A scheme launched in the UK may provide some answers by shrinking lists, easing working hours, as well as attracting more people to enter the nursing profession.
As part of the UK Government’s revolutionary plans for the country’s National Health Service (NHS), nurses are now being trained to perform a range of surgical procedures.
The length of the training is two years, and those who qualify will be called ‘surgical care practitioners’ (SCP). Up to 5,000 nurses, physiotherapists, and operating theatre assistants are expected to become SCPs within 10 years, and the pay scale proposed for three grades of SCPs is expected to be e50,766 euros per annum.
Behind this job revolution is The NHS Modernisation Agency’s ‘New Ways of Working Programme’. Explaining this concept, an agency spokesperson said that the NHS is trying to give its staff greater job opportunities, and that job upgrades are about ensuring that people who have the potential and skills are being used effectively. Indeed, the NHS has already upgraded the role of certain radiographers, as well as nurses in terms of their being allowed to prescribe certain medicines. In addition, without formal training, an estimated 400 NHS nurses already perform procedures such as vein stripping from the leg for coronary bypass surgery, and some procedures in orthopaedics, ophthalmology and gynaecology. Another significant point made by the NHS Modernisation Agency is that the use of SCPs in two hospitals, reduced the average time for bilateral varicose vein surgery by 30 minutes in one and in the other enabled a two-week target for bladder cancer treatment to be met.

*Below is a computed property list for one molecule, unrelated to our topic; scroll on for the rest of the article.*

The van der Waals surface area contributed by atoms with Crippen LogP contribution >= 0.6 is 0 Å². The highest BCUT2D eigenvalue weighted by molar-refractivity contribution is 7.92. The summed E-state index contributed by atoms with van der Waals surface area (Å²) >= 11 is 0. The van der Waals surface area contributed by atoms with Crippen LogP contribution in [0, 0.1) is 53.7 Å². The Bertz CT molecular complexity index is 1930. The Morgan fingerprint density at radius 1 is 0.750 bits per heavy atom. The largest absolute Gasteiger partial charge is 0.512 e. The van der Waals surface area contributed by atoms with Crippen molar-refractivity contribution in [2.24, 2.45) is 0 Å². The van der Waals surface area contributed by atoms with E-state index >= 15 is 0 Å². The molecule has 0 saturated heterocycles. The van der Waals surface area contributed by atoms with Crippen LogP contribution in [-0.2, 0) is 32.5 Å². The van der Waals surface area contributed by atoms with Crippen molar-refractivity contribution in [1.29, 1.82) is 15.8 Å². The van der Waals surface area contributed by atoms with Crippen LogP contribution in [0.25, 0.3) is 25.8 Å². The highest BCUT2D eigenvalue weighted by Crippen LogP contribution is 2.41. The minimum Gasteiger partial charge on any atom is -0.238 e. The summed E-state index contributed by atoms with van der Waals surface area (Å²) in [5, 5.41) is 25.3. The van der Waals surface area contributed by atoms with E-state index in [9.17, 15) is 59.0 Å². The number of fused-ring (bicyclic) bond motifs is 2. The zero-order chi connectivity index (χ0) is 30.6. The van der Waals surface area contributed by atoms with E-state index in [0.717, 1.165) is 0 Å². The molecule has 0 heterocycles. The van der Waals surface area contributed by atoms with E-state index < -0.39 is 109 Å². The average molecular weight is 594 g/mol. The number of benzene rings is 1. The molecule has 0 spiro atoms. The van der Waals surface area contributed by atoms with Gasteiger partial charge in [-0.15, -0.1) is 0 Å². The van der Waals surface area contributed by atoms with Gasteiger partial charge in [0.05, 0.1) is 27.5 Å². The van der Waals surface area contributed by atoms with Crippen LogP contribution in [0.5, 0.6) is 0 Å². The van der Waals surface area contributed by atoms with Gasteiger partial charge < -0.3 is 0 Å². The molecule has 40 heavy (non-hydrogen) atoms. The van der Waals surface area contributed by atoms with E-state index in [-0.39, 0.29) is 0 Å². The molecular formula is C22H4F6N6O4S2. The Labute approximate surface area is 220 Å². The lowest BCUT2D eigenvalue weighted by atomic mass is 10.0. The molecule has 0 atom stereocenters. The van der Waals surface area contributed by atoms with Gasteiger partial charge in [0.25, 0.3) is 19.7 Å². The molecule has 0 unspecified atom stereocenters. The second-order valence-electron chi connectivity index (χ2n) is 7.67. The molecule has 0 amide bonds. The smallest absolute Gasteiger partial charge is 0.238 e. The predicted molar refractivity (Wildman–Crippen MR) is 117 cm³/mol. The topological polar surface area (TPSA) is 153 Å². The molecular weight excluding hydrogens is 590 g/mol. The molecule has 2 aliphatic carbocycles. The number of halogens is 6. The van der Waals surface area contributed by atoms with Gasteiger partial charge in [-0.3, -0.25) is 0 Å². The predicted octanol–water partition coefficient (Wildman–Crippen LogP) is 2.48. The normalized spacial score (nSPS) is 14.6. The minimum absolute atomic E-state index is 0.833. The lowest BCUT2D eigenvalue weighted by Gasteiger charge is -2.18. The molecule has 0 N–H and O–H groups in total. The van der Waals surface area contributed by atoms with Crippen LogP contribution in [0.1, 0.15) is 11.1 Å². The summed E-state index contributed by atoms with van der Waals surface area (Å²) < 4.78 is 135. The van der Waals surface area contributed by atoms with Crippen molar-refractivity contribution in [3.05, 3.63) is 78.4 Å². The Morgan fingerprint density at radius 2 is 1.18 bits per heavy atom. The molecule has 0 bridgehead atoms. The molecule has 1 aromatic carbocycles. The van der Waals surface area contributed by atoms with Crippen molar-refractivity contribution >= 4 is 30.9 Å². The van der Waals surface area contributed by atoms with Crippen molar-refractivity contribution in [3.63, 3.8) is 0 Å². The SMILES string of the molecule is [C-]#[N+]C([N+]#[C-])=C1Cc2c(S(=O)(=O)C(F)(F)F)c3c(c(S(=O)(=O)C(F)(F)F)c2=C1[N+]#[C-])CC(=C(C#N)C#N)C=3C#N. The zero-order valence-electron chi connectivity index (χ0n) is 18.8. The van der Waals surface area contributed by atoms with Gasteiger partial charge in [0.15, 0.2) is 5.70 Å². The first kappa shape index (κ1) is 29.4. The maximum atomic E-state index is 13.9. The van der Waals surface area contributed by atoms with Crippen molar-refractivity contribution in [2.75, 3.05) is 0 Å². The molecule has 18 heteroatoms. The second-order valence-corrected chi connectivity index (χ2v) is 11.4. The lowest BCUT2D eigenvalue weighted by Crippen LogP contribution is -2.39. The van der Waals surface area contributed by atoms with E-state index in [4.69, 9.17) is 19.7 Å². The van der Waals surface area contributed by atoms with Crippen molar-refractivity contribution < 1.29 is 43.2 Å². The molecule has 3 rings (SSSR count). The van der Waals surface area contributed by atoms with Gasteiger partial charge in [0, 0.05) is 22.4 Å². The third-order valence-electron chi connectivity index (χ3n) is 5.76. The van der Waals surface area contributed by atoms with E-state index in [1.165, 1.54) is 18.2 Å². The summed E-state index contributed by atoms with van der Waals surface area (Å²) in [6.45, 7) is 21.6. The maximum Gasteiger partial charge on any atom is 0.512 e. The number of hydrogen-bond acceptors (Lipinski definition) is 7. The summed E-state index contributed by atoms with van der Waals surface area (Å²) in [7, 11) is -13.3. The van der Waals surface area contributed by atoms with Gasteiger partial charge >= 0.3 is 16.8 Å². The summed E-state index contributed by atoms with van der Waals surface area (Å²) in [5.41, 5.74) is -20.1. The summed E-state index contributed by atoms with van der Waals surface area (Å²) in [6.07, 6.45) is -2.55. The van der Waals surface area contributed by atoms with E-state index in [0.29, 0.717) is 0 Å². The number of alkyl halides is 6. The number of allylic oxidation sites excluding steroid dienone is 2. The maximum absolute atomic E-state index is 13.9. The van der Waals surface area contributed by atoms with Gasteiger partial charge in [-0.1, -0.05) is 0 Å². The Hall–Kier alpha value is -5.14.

However, as some twenty-five pilot schemes for this training in ‘simple operations’ continued, the further expansion of a nurse’s role met with stronger debate and reactions. Whilst support has come from the National Association of Theatre Nurses, the Royal College of Surgeons and the National Association of Assistants in Surgical Practice, the British Medical Association has warned that the advent of a nurse-surgeon might affect patient safety, and many individual doctors jumped into the controversy, even in one hospital undertaking nurses’ surgical training. Perhaps the strongest argument against educating nurses as SCPs is its potential impact on the education of junior doctors.
As the debate, as well as the keen observation of the results from training are likely to continue, hospitals in the following areas are undertaking SCP training: Birmingham - general surgery; Central Middlesex - minor procedures; Cheltenham - vascular surgery; Liverpool - orthopaedics; Manchester - ophthalmology; Milton Keynes - urology; Morecambe Bay - colorectal; Manchester - gynaecology; Plymouth - hernias.